"binary compatibility" with any other distribution. Why?
In short, because we believe in Free Software as a collaborative
process focused on SOURCE CODE, and consider it superior to the
proprietary process which is focused on specific applications and
binary bits. We choose to devote the large majority of our energy to
the improvement of the source code that is widely and freely
available, rather than trying to work on binary bits that cannot be
shared as widely. When we spend hours of time on a feature, we want
that work to be usable by as many other distributions as possible, so
we publish the source code in "real time" as we publish new versions
of the packages. We go to great lengths to make those patches widely
available, in an easy to find format, so that they will be useful to
upstreams, and other distributions. That benefits Debian, but it also
benefits Suse and Redhat, if any of them are willing to take the time
to study and apply the patches.
We synchronise our development with upstream, and with Debian, and
with other distributions such as Suse and Gentoo and Mandrake and Red
Hat, on a regular basis. We draw code from the latest upstream
projects (which might not even be in Debian, or in Red Hat, or
addressed in the LSB). We try to merge with Debian Unstable (a.k.a.
Sid) every six months. We have no control over the release processes
of other distributions, nor of upstream, so it would be impossible for
us to define in advance an API or ABI for each release. We are in the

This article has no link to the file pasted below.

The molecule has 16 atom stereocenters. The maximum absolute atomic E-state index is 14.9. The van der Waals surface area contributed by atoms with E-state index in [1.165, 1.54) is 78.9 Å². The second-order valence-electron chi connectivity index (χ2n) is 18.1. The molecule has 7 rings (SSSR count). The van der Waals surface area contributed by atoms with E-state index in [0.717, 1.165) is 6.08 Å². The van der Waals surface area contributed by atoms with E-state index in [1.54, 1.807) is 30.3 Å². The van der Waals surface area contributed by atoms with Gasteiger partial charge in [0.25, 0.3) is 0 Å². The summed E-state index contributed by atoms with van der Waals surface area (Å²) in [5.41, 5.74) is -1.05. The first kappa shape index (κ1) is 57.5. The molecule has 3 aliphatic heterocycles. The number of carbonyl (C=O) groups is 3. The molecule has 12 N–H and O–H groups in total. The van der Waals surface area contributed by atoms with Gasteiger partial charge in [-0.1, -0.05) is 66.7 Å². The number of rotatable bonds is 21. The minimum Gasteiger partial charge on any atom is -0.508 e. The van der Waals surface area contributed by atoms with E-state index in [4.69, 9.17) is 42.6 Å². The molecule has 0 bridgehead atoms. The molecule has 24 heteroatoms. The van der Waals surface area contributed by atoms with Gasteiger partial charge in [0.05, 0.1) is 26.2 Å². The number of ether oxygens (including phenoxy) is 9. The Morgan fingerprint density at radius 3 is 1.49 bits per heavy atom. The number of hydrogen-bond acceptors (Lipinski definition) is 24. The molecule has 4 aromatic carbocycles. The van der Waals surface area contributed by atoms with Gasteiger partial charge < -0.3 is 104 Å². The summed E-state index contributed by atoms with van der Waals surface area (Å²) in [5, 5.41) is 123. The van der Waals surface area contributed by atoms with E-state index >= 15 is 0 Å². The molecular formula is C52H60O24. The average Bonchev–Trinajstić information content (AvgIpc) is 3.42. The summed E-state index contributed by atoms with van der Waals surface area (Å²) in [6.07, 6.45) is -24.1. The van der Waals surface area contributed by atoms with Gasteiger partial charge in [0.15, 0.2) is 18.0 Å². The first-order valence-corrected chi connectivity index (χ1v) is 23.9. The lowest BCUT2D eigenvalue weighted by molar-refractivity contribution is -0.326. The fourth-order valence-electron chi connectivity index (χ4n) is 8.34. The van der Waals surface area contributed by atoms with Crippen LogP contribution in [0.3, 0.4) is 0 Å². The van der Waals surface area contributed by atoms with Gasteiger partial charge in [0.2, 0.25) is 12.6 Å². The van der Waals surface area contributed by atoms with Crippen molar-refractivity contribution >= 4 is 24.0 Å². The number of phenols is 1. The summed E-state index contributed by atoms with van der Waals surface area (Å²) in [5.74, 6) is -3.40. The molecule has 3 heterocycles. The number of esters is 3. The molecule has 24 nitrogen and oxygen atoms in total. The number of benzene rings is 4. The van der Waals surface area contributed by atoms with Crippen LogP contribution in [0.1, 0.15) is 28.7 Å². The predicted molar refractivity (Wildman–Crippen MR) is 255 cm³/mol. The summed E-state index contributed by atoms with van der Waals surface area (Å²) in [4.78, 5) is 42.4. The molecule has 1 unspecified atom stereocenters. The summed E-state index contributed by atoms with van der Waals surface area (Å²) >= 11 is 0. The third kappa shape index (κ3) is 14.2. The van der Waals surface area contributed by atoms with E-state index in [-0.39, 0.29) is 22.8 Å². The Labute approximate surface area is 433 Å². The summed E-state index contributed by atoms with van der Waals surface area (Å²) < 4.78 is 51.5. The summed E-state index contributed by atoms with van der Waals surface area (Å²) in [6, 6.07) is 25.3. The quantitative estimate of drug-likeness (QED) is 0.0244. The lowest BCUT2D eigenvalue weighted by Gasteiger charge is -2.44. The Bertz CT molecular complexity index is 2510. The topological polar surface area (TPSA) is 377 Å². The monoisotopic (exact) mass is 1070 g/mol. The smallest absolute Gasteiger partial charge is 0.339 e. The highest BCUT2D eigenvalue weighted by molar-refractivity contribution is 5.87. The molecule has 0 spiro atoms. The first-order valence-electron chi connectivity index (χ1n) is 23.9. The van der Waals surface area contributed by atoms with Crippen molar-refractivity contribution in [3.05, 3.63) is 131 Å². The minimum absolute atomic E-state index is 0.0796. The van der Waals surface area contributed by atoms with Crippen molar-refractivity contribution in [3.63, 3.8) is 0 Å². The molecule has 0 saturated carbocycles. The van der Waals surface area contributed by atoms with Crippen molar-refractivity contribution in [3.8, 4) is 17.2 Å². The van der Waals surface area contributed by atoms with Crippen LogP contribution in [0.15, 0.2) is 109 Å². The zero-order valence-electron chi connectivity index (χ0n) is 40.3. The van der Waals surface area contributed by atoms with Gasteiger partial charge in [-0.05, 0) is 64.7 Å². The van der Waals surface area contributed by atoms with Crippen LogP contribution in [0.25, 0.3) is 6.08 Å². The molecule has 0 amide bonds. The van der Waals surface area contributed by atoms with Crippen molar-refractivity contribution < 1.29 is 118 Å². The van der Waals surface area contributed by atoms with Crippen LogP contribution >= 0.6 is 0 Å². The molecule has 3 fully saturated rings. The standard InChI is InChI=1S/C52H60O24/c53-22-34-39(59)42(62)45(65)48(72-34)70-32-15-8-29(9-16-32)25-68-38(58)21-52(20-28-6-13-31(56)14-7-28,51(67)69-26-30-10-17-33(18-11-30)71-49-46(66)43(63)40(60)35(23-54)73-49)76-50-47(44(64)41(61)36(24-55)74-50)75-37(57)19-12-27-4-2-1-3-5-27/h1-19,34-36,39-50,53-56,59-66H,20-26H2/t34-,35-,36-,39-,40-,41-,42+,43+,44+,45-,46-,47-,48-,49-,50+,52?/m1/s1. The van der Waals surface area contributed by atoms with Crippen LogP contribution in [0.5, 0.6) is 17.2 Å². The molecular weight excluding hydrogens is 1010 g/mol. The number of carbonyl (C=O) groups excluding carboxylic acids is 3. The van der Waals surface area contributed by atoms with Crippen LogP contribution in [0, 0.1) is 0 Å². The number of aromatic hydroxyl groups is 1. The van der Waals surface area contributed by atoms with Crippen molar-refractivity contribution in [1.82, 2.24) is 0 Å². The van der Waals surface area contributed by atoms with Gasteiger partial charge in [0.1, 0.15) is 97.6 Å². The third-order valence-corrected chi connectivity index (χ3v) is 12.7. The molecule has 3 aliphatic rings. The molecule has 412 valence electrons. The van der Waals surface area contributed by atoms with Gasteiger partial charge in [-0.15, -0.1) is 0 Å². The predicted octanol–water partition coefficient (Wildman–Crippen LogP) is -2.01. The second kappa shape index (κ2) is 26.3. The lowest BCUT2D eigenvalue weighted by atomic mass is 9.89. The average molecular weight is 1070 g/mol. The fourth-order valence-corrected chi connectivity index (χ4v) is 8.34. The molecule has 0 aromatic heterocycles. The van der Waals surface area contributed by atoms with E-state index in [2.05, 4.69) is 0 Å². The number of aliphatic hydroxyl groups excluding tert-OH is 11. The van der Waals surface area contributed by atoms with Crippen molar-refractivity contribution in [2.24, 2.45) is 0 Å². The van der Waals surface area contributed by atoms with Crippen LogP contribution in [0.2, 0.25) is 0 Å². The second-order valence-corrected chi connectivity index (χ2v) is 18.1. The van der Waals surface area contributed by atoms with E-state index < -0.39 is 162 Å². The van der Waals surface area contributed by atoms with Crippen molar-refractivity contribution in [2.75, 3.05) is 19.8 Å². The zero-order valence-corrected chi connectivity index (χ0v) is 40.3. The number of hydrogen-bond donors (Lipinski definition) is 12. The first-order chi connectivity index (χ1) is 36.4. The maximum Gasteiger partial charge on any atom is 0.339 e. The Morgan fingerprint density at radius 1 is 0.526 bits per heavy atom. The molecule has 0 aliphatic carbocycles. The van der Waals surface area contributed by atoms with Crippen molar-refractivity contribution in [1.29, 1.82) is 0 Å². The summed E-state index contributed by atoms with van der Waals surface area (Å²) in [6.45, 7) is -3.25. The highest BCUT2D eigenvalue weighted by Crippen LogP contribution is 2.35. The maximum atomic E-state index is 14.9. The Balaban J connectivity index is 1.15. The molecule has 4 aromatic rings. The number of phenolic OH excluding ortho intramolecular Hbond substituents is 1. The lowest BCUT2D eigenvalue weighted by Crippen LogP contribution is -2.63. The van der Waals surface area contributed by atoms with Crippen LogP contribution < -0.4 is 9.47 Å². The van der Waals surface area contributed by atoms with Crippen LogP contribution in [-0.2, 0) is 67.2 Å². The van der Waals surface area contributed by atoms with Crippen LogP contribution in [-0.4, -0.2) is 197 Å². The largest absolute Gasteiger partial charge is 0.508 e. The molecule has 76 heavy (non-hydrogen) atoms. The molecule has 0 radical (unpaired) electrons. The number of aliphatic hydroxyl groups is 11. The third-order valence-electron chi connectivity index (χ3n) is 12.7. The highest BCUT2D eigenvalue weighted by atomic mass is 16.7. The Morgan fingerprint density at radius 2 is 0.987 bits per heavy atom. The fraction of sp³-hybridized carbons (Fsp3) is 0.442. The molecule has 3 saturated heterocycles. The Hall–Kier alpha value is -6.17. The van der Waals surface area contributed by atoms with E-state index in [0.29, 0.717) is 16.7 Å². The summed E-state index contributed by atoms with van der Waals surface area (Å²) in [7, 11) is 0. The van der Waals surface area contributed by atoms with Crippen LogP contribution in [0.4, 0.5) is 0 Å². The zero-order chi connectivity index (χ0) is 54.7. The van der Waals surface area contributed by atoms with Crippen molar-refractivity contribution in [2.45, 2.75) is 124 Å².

hands of hundreds of other developers every time we freeze Ubuntu in
preparation for a new version. Even though the Ubuntu community is
substantial and growing rapidly, it is still tiny compared to the
total number of developers working on all the free software
applications that make up the distribution itself. Our job is to
package what is there, efficiently and cohesively, not to try to
massage it to some pre-defined state of compatibility. We focus on
delivering the newest-but-stabilised-and-polished versions of the best
open source applications for your server or desktop. If we were to set
binary compatibility (at any level) as a top priority, it would
massively diminish our ability to deliver either newer software, or
better integration and polish. And we think our users care most about
the fact that they are getting the best, and most integrated, apps on
It is worth noting that the Linux kernel itself takes the same
approach, shunning "binary compatibility" in favour of a "custom
monolithic kernel". Each release of the kernel requires that it be
compiled separately from previous releases. Modules (drivers) need to
be recompiled with the new release, they cannot just be used in their
binary form. Linus has specifically stated that the monolithic kernel
- based on source code, not trying to maintain a binary interface for
drivers across releases - is better for the kernel. We believe the
same is true for the distribution.
So the imperative to work with very current code overrides the idea of
maintaining compatibility with a specific ABI, especially if we have